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  33. added 2017-01-27
    “Towards a New Theory of Vision” Revisited.Jan Koenderink - 2016 - Topoi 35 (2):571-581.
    I consider the geometrical structure of the apparent visual field. Although the optics of vision is well understood, the nature of visual awareness remains largely in the dark. A famous attempt at a formal description of the apparent visual field was by Helmholtz, in the late nineteenth century. It purportedly explains the phenomenon of the subjective curvatures often reported when viewing objectively straight lines of great extent. I consider the general problem, and suggest an alternative formal account. On phenomenological grounds (...)
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  34. added 2017-01-27
    Temporal Dynamic of Early Visual Extrastriate Activity in a Blindsight Patient.G. Pourtois, B. de Gelder, B. Rossion & L. Weiskrantz - 2000 - Consciousness and Cognition 9 (2):S64 - S64.
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  35. added 2017-01-27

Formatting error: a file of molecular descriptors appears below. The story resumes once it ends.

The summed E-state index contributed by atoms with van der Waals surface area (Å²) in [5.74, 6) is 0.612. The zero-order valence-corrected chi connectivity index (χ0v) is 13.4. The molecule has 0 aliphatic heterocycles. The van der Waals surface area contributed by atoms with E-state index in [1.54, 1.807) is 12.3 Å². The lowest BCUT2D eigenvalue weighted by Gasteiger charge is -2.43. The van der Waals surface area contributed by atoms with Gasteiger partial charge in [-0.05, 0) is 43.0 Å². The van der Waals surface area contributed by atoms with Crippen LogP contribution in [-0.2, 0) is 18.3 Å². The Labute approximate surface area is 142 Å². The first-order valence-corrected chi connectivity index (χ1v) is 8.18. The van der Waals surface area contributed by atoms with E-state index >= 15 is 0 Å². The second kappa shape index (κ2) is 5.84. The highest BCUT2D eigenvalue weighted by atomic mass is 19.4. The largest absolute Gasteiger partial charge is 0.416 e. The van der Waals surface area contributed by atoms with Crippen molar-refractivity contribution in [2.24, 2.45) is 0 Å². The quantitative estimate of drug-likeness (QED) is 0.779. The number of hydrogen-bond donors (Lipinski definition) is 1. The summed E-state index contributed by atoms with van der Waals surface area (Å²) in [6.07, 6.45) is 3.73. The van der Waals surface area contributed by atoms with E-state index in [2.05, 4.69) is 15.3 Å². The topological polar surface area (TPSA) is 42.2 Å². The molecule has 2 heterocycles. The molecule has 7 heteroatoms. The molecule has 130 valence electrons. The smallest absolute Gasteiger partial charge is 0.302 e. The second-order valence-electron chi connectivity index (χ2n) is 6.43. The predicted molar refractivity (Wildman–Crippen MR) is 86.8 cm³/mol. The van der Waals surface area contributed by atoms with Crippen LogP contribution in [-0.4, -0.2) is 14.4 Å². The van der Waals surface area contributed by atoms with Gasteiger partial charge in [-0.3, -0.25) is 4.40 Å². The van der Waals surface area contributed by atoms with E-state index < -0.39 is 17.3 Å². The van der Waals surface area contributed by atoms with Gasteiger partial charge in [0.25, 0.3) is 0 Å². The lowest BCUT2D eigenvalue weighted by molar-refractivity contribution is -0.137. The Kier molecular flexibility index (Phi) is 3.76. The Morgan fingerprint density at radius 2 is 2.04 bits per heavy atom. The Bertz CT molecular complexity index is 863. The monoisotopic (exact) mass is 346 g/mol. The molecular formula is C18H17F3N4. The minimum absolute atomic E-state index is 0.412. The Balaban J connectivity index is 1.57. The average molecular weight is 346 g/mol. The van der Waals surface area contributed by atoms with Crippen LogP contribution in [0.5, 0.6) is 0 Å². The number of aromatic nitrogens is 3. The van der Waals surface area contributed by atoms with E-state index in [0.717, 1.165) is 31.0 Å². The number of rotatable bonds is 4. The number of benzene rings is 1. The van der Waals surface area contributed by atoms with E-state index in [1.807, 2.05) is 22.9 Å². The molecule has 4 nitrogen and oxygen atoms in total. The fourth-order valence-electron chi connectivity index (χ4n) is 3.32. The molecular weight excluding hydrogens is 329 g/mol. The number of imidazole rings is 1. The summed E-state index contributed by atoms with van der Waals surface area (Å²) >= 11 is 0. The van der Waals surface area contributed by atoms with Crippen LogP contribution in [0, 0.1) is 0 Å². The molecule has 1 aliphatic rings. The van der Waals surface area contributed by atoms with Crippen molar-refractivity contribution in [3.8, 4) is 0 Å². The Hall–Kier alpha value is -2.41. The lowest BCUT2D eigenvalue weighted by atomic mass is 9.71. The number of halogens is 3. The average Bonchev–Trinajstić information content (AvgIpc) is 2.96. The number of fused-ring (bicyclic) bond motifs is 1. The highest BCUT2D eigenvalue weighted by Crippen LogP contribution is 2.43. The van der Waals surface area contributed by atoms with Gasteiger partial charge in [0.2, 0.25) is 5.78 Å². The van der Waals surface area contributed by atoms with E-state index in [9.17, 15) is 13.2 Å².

Blindsight in Hindsight.T. D. Tapp - 1997 - Consciousness and Cognition 6 (1):67-74.
    Philosophers concerned with issues of mind have been turning to the neurosciences, especially neuropsychology, for empirical guidance. While I endorse this emphasis, I find that one important neuropsychological phenomenon, blindsight appears to have been misused by some prominent philosophers. In this paper, I examine this alleged misuse by spelling out the accounts of blindsight given by Daniel Dennett and Ned Block. I attempt to show that both Dennett and Block have ignored many complications surrounding blindsight including subjects' reports of visual (...)
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  36. added 2017-01-27
    Accurate Blind Pointing to Previewed Targets While Walking.J. M. Loomis & Ja Dasilva - 1989 - Bulletin of the Psychonomic Society 27 (6):494-494.
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  37. added 2017-01-26
    Concepts in Monkeys.Michèle Fabre-Thorpe - 2010 - In Denis Mareschal, Paul Quinn & Stephen E. G. Lea (eds.), The Making of Human Concepts. Oxford University Press. pp. 201--226.